Chinese dumplings (jiaozi) are one of the most traditional dishes in Chinese cuisine and a must-have at everything from family dinners to banquet meals. But a dumpling wouldn't be a dumpling without the dipping sauce that goes with it. They simply require something tangy, sometimes spicy, to help cut through the rich savoriness of the dumpling filling.
Just as there are many different types of dumplings, there's also a variety of sauces. This recipe is a quick, easy, and popular version. It works great for classic pork-filled dumplings, but it also pairs wonderfully with pockets that are filled with eggs, prawns, or vegetables.
Instructions are given for making your own chile oil, but a store-bought version is fine to use. You can use Szechuan peppercorn oil instead. Both will give the sauce a nice spicy kick. As always, you can adjust the flavor to suit your personal preference.
Use this recipe either for homemade Chinese dumplings or store-bought dumplings. While those often come with dipping sauce, you will be better able to adjust the seasonings if you make it yourself.
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If you decide to make your own chile oil, you will start with that step. Otherwise, skip ahead to directions for the dipping sauce.
Make the Chile Oil
Gather the ingredients.
Place the chili powder or chile flakes into a heatproof bowl.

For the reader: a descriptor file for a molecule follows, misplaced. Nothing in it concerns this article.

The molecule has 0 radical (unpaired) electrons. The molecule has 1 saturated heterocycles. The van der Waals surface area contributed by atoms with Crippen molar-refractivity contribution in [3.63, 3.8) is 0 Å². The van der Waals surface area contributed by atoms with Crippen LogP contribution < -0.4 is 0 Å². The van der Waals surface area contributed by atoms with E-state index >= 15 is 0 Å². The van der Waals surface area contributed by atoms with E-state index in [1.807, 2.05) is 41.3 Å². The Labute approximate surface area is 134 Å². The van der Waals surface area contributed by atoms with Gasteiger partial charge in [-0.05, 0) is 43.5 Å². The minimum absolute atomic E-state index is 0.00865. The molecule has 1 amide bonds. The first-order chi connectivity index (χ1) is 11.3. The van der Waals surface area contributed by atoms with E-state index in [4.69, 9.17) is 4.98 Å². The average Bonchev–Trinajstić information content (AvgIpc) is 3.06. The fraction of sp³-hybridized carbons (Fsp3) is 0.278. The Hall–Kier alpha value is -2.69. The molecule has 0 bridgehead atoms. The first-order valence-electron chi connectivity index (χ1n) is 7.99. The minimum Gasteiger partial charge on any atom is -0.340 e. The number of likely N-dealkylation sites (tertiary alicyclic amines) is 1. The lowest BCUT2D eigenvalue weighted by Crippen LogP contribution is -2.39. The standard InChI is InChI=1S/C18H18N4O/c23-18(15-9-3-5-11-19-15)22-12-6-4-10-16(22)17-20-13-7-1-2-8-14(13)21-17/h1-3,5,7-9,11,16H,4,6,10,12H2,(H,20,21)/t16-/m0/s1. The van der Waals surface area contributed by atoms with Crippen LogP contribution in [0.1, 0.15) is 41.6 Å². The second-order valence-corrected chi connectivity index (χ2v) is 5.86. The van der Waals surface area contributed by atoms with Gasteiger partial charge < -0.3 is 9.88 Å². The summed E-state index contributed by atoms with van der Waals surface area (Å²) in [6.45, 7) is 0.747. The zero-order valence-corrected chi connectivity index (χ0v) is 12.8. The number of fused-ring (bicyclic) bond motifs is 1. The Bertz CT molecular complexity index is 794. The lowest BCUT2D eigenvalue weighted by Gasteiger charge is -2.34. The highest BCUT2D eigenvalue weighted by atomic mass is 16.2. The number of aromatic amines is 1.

In a small saucepan, heat 2 tablespoons of oil.
Pour the hot oil into the chili powder. Let it cool.
The chili oil can be stored in the fridge in an airtight jar or container if not used immediately.
Make the Dipping Sauce
Gather the ingredients.
In a small bowl, combine the garlic, soy sauce, vinegar, sesame oil, and 1 teaspoon of the hot chile oil. Whisk until well combined.
Serve with your favorite dumplings.
- The dipping sauce can be stored in a sealed container in the refrigerator for up to three days.
- Serve the dipping sauce in individual small dishes for each guest. This eliminates any worries about "double-dipping."
- Add thin strips of ginger or chopped green scallions as a crunchy garnish that also adds flavor.
- To put a Japanese spin on this dipping sauce—perfect for gyoza—substitute ponzu for the soy sauce and mirin for the Chinese rice wine vinegar.
- For Thai-style potstickers, swap the chile oil for nam prik pao (Thai chile paste) and add a splash of lime juice.